Assertion: Most common cause for development of amblyopia are visual deprivation, light deprivation or abnormal binocular interaction.
 
Reason: There is lack of formation of clear image on the retina of a young child.
 A

Both Assertion and Reason are true, and Reason is the correct explanation for Assertion

 B

Both Assertion and Reason are true, and Reason is not the correct explanation for Assertion

 C

Assertion is true, but Reason is false

 D

Assertion is false, but Reason is true

Q. 4

A 9 year old child presents with sudden partial loss of vision in one eye. On examination, visual acuity is reduced, there is an absence of organic disease of ocular media, retina or visual pathway.

 
Assertion: Most common cause for development of amblyopia are visual deprivation, light deprivation or abnormal binocular interaction.
 
Reason: There is lack of formation of clear image on the retina of a young child.
 A

Both Assertion and Reason are true, and Reason is the correct explanation for Assertion

 B

Both Assertion and Reason are true, and Reason is not the correct explanation for Assertion

 C

Assertion is true, but Reason is false

 D

Assertion is false, but Reason is true

Ans. A

Explanation:

Amblyopia refers to a partial loss of vision in one or both eyes in the absence of any organic disease of ocular media, retinal and visual pathway. In this condition visual acuity is reduced. It can be caused by visual deprivation, light deprivation or abnormal binocular interaction which impair formation of a clear image on the retina. Most sensitive period for the development of amblyopia is first 6 months of life.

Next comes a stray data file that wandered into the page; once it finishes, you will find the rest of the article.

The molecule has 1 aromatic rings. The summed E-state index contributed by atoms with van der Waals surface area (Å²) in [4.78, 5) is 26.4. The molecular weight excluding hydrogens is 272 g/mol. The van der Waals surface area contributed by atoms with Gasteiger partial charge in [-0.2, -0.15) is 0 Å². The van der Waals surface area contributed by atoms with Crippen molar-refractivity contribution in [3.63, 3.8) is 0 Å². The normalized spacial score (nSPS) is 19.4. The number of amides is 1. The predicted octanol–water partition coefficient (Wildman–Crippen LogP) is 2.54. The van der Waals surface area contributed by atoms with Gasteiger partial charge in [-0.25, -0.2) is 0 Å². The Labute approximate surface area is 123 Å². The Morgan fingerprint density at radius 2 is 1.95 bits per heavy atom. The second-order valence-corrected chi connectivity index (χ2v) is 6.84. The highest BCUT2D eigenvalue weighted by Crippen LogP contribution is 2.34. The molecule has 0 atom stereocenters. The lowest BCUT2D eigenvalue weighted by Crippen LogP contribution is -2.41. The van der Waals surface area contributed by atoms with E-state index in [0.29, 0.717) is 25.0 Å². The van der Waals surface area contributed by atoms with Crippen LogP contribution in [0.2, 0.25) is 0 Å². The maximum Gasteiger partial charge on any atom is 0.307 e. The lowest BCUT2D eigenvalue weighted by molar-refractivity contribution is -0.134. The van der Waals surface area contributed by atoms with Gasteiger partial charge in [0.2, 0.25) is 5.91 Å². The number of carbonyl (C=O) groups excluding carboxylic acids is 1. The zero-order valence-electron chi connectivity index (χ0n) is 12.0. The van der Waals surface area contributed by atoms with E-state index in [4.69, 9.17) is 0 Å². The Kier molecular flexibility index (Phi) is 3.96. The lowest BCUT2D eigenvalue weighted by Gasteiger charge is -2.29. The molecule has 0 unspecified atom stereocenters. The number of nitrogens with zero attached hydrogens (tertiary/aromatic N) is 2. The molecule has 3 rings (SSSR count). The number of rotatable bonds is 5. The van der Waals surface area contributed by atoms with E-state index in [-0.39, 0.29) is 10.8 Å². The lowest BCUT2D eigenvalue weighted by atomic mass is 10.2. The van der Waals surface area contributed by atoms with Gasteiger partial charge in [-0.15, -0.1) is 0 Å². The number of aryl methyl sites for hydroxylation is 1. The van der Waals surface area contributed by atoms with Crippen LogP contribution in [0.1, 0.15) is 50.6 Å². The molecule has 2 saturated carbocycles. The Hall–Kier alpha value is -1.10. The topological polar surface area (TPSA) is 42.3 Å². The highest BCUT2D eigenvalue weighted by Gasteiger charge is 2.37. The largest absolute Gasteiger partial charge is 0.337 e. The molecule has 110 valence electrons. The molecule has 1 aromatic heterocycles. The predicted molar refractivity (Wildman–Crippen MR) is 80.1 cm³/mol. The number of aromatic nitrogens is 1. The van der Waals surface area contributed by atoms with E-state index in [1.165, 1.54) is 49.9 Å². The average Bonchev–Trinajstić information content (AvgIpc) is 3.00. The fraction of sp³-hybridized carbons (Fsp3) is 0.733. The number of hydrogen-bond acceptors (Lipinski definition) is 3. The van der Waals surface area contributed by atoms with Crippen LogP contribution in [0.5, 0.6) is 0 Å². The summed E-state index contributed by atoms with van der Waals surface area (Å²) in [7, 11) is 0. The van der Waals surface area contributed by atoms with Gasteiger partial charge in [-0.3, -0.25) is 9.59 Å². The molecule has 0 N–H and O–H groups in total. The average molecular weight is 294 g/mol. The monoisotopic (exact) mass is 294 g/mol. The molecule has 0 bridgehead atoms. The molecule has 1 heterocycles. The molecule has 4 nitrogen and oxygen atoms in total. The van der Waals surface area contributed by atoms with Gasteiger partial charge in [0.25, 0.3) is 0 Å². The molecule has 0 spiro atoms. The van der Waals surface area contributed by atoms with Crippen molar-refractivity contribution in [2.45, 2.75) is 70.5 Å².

Ref: Comprehensive Ophthalmology By A K Khurana, 4th Edition, Page 319.

Q. 5

The visual pathway consists of all of these except:

 A

Optic tract

 B

Geniculocalcarine tract

 C

Inferior colliculus

 D

Lateral geniculate body

Q. 5

The visual pathway consists of all of these except:

 A

Optic tract

 B

Geniculocalcarine tract

 C

Inferior colliculus

 D

Lateral geniculate body

Ans. C

Explanation:

C i.e. Inferior colliculus


Q. 6

Part (Arrow) in visual pathway as shown in photograph below is related to ? 

 A

Olivary mucleus.

 B

Lat. Geniculate body.

 C

Medial geniculate body.

 D

Trapezoid body.

Q. 6

Part (Arrow) in visual pathway as shown in photograph below is related to ? 

 A

Olivary mucleus.

 B

Lat. Geniculate body.

 C

Medial geniculate body.

 D

Trapezoid body.

Ans. B

Explanation:

Ans:B.)Lateral Geniculate Body.

Part (Arrow) in visual pathway as shown in photograph above represents optic tract.

Optic tract relays the information to Lateral geniculate body.

Visual Pathway

  • Vision is generated by photoreceptors in the retina.
  • The information leaves the eye by way of the optic nerve, and there is a partial crossing of axons at the optic chiasm.
  • After the chiasm, the axons are called the optic tract.
  • The optic tract wraps around the midbrain to get to the lateral geniculate nucleus (LGN), where all the axons must synapse.
  • From there, the LGN axons fan out through the deep white matter of the brain as the optic radiations, which will ultimately travel to primary visual cortex(Areas 17,18 and 19)

Quiz In Between